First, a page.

How to have a Garden Wedding and associate ramblings.

So, the boy and girl fell in love. Yaaaay! Four and a half years later, they got engaged. In that four and half years they lived in three different counties, had three goldfish-though not always the same three, it has to be said-and they bought a bed.* The girl started and finished university and worked in three different jobs before she found ‘the one’. The boy worked his one job. Two flats and one house were lived in-though the boy and girl look back and realise that none of these places were ‘home’. They were ‘on a break’ at one point-the six months apart and the reunion that followed remains the most important period in their relationship. The girl has a notion to write about that time one day…but for now, the girl becomes me and boy the becomes Phil.

Eventually we settled down. Whilst we’d by no means lived a nomadic existence, we had moved around a lot. There’d been a great deal going on with both our families, including and not limited to; mental breakdowns, marriages, Social Services investigations, illness, domestic violence and a potential divorce. I promise we DO NOT live on The Jeremy Kyle show. For the record, that tat isn’t even allowed in my house. We just have very…um…varied families…! We’d been pulled hither and thither trying to help as many people as we could and eventually realised that ‘Hang on a second. We need to come first.’ So we got a map, picked a ‘small town’ a fair distance between both offices and both families and settled down with the laptop to perve over other people’s homes on RightMove. Turns out our ‘small town’ was a teeny village in a very rural area with old houses. Phil sensed impending financial ruin and tried valiantly to steer me toward the larger, more general, more affordable town down the road, but to no avail. I was hooked on the idea of village life. It was July and realistically, we couldn’t move until November. What did I do? Put house-hunting on the back-burner for at least 8 weeks to avoid falling in love with an unattainable dream casa? Pfft, you know me-of course I didn’t! I saw this picture…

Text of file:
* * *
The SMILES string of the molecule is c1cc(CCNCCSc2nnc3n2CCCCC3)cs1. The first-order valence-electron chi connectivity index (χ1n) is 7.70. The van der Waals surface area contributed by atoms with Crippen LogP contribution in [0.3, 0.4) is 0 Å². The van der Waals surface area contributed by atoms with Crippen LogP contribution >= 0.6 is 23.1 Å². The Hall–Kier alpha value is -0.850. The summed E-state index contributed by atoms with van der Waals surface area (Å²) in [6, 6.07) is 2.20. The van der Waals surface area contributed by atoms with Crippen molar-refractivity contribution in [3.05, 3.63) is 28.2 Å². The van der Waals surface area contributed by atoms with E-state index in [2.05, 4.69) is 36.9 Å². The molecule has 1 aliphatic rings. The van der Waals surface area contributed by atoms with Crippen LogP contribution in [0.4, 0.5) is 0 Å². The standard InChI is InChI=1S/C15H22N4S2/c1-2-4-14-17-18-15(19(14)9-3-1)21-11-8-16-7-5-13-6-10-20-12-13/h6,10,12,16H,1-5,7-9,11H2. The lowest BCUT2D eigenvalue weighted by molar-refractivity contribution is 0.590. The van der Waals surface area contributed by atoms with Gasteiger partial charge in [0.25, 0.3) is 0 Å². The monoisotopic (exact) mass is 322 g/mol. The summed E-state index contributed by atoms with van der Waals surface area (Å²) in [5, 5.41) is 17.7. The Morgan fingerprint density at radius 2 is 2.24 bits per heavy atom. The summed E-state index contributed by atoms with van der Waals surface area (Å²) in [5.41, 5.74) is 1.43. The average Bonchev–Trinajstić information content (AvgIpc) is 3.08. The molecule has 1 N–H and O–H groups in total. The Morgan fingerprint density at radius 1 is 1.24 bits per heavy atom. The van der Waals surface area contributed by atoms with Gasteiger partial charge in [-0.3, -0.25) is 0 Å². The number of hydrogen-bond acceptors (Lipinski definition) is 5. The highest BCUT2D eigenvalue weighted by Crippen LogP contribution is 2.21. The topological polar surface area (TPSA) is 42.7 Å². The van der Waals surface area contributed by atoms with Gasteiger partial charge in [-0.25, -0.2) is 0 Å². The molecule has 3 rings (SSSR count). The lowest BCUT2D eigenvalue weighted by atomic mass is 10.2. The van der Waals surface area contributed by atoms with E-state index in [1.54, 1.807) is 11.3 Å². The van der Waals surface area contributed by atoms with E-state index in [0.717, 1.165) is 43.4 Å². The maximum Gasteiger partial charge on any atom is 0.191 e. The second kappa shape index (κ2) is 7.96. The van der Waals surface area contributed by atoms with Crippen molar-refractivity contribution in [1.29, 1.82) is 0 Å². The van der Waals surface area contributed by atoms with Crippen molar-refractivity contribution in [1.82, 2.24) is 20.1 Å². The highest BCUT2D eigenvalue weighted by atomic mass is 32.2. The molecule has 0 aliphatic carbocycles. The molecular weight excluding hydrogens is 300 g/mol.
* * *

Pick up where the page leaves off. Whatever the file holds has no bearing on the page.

And I fell in L.O.V.E. Hard, fast and non-negotiably. The more I waved the laptop under Phil’s nose, the more he seemed to like it to. He’s the brain in our relationship, I’m the heart. Cue many, MANY conversations like this…
Me ‘We should go and see it. Just SEE it. Like, just to look. With our eyes. Looking. Only looking…don’t you think?’
Him ‘No. We can’t move for 5 months, someone else will be able to move sooner. In fact it’s so lovely that it’s probably not even on the market anymore. You’ll cry, I’ll have to comfort you, it won’t work, you’ll keep crying.’
Me ‘But…’
Him ‘No.’
And repeat. Six or seven times a day for two weeks. He wasn’t budging, so I had to get aggressive. I showed my Mum the details of the house. Now Phil was listening to the above conversation twelve to fourteen times a day-me in one ear, Mama in the other! As suspected, he caved. We made the appointment to ‘look’ at it…